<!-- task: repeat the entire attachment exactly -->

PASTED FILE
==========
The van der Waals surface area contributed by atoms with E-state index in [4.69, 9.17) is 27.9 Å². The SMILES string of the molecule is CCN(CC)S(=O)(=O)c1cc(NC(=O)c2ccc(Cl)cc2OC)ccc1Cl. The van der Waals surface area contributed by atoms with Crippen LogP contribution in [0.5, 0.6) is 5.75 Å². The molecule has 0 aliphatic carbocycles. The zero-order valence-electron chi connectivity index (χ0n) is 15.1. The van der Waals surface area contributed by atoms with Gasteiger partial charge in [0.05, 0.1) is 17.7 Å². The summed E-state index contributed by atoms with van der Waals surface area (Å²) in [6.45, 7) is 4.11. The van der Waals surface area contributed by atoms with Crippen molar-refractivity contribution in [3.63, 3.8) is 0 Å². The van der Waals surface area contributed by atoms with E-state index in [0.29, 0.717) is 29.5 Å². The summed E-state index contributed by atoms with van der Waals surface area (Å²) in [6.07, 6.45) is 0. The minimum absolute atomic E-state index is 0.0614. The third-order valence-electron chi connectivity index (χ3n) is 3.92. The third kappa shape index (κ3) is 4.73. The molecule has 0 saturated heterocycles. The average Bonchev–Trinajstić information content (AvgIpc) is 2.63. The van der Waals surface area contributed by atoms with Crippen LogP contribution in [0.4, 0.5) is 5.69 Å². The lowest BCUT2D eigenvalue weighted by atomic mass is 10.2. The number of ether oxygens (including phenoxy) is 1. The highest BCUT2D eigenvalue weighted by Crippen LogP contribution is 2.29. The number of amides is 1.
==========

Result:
The van der Waals surface area contributed by atoms with E-state index in [4.69, 9.17) is 27.9 Å². The SMILES string of the molecule is CCN(CC)S(=O)(=O)c1cc(NC(=O)c2ccc(Cl)cc2OC)ccc1Cl. The van der Waals surface area contributed by atoms with Crippen LogP contribution in [0.5, 0.6) is 5.75 Å². The molecule has 0 aliphatic carbocycles. The zero-order valence-electron chi connectivity index (χ0n) is 15.1. The van der Waals surface area contributed by atoms with Gasteiger partial charge in [0.05, 0.1) is 17.7 Å². The summed E-state index contributed by atoms with van der Waals surface area (Å²) in [6.45, 7) is 4.11. The van der Waals surface area contributed by atoms with Crippen molar-refractivity contribution in [3.63, 3.8) is 0 Å². The van der Waals surface area contributed by atoms with E-state index in [0.29, 0.717) is 29.5 Å². The summed E-state index contributed by atoms with van der Waals surface area (Å²) in [6.07, 6.45) is 0. The minimum absolute atomic E-state index is 0.0614. The third-order valence-electron chi connectivity index (χ3n) is 3.92. The third kappa shape index (κ3) is 4.73. The molecule has 0 saturated heterocycles. The average Bonchev–Trinajstić information content (AvgIpc) is 2.63. The van der Waals surface area contributed by atoms with Crippen LogP contribution in [0.4, 0.5) is 5.69 Å². The lowest BCUT2D eigenvalue weighted by atomic mass is 10.2. The number of ether oxygens (including phenoxy) is 1. The highest BCUT2D eigenvalue weighted by Crippen LogP contribution is 2.29. The number of amides is 1.